ABOUT THIS BOOK
Geoffrey Bell’s Hesitant Comrades is the first history of the policies, actions and attitudes of the British working class movement towards the Irish national revolution of 1916–21. Drawing principally on primary sources, Bell brings to light important incidents in British and Irish history, including how the leaders of British trade unions were complicit in Belfast loyalist sectarianism; the troubled nature of the Labour Party’s relations with its Irish community; and how the Bolsheviks criticized British Marxists over their inaction on Ireland. Bell also considers socialist debates on the compatibility of Irish nationalism with socialism and the contentious ‘Ulster question.’ He also discusses key figures such as British Labour Party leader Ramsey MacDonald and leading suffragette Sylvia Pankhurst.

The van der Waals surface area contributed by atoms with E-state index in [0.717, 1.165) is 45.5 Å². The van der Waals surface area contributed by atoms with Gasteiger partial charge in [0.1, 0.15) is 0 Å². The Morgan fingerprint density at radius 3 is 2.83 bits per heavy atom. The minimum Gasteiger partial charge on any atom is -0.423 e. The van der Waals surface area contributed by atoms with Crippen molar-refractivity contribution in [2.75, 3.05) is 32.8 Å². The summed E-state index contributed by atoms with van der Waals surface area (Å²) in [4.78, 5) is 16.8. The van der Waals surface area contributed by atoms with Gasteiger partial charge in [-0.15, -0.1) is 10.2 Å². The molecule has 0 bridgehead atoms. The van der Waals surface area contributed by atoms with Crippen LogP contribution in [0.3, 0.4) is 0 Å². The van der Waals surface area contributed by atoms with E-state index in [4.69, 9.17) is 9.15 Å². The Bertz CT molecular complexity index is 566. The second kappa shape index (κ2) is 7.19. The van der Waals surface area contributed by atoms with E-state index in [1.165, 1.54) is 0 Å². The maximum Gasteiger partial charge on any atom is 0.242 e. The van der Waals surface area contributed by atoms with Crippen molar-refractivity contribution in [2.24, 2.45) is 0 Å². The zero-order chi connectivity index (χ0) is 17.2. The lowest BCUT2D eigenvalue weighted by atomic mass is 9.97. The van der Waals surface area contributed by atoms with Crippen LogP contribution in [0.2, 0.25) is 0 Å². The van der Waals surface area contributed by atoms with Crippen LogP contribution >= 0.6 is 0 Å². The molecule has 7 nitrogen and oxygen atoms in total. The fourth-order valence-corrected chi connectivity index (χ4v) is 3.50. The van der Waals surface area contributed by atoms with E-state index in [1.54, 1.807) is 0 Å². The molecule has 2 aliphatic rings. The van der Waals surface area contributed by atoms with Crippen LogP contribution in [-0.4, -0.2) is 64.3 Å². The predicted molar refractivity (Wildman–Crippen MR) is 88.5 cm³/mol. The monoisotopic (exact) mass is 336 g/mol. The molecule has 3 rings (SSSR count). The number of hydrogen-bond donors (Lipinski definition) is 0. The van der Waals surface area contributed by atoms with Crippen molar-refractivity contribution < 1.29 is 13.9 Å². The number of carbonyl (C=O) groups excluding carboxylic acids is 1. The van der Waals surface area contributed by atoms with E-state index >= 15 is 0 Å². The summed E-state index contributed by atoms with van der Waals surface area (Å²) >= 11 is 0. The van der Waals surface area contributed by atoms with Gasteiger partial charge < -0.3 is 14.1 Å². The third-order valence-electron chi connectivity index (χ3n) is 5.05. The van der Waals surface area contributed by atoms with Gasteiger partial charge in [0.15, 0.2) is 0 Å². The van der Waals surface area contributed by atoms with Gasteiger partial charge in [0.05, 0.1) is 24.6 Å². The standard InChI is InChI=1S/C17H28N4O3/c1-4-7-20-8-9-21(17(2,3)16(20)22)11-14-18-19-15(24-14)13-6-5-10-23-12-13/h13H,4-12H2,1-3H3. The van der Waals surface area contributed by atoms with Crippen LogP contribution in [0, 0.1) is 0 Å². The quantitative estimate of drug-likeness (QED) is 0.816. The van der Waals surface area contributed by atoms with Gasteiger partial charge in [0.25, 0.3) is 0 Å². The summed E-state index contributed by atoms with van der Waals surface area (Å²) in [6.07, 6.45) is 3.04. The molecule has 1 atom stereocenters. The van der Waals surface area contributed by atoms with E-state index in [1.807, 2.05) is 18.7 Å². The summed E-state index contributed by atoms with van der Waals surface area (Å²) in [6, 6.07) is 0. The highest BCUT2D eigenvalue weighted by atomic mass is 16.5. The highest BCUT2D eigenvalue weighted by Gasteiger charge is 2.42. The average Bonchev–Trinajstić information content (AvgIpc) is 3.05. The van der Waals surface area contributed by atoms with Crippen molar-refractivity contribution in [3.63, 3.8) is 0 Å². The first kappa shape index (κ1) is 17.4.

Based on in-depth research, with sources ranging from newly discovered socialist writings to reports of police spies, Hesitant Comrades is a scholarly, provocative, and highly engaging perspective on the fragile relationship between the British left and the Irish revolution.